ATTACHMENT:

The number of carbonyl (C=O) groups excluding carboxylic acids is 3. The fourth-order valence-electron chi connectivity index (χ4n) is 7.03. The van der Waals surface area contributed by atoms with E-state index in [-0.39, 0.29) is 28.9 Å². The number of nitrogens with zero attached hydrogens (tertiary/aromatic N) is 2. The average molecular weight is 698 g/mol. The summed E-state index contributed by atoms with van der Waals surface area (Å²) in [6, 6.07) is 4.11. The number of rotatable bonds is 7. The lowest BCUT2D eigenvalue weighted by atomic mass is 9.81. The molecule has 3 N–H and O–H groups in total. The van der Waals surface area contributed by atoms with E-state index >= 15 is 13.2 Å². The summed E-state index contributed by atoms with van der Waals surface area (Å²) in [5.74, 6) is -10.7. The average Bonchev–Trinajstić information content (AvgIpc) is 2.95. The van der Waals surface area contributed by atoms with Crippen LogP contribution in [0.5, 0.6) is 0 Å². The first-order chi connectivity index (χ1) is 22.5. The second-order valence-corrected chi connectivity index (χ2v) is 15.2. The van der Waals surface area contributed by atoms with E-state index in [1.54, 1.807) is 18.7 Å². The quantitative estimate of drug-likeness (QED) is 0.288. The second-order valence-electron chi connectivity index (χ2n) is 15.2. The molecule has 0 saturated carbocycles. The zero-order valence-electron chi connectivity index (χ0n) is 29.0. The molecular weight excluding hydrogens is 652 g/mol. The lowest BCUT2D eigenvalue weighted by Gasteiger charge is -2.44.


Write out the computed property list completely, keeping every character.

The number of carbonyl (C=O) groups excluding carboxylic acids is 3. The fourth-order valence-electron chi connectivity index (χ4n) is 7.03. The van der Waals surface area contributed by atoms with E-state index in [-0.39, 0.29) is 28.9 Å². The number of nitrogens with zero attached hydrogens (tertiary/aromatic N) is 2. The average molecular weight is 698 g/mol. The summed E-state index contributed by atoms with van der Waals surface area (Å²) in [6, 6.07) is 4.11. The number of rotatable bonds is 7. The lowest BCUT2D eigenvalue weighted by atomic mass is 9.81. The molecule has 3 N–H and O–H groups in total. The van der Waals surface area contributed by atoms with E-state index >= 15 is 13.2 Å². The summed E-state index contributed by atoms with van der Waals surface area (Å²) in [5.74, 6) is -10.7. The average Bonchev–Trinajstić information content (AvgIpc) is 2.95. The van der Waals surface area contributed by atoms with Crippen LogP contribution in [0.5, 0.6) is 0 Å². The first-order chi connectivity index (χ1) is 22.5. The second-order valence-corrected chi connectivity index (χ2v) is 15.2. The van der Waals surface area contributed by atoms with E-state index in [1.54, 1.807) is 18.7 Å². The quantitative estimate of drug-likeness (QED) is 0.288. The second-order valence-electron chi connectivity index (χ2n) is 15.2. The molecule has 0 saturated carbocycles. The zero-order valence-electron chi connectivity index (χ0n) is 29.0. The molecular weight excluding hydrogens is 652 g/mol. The lowest BCUT2D eigenvalue weighted by Gasteiger charge is -2.44.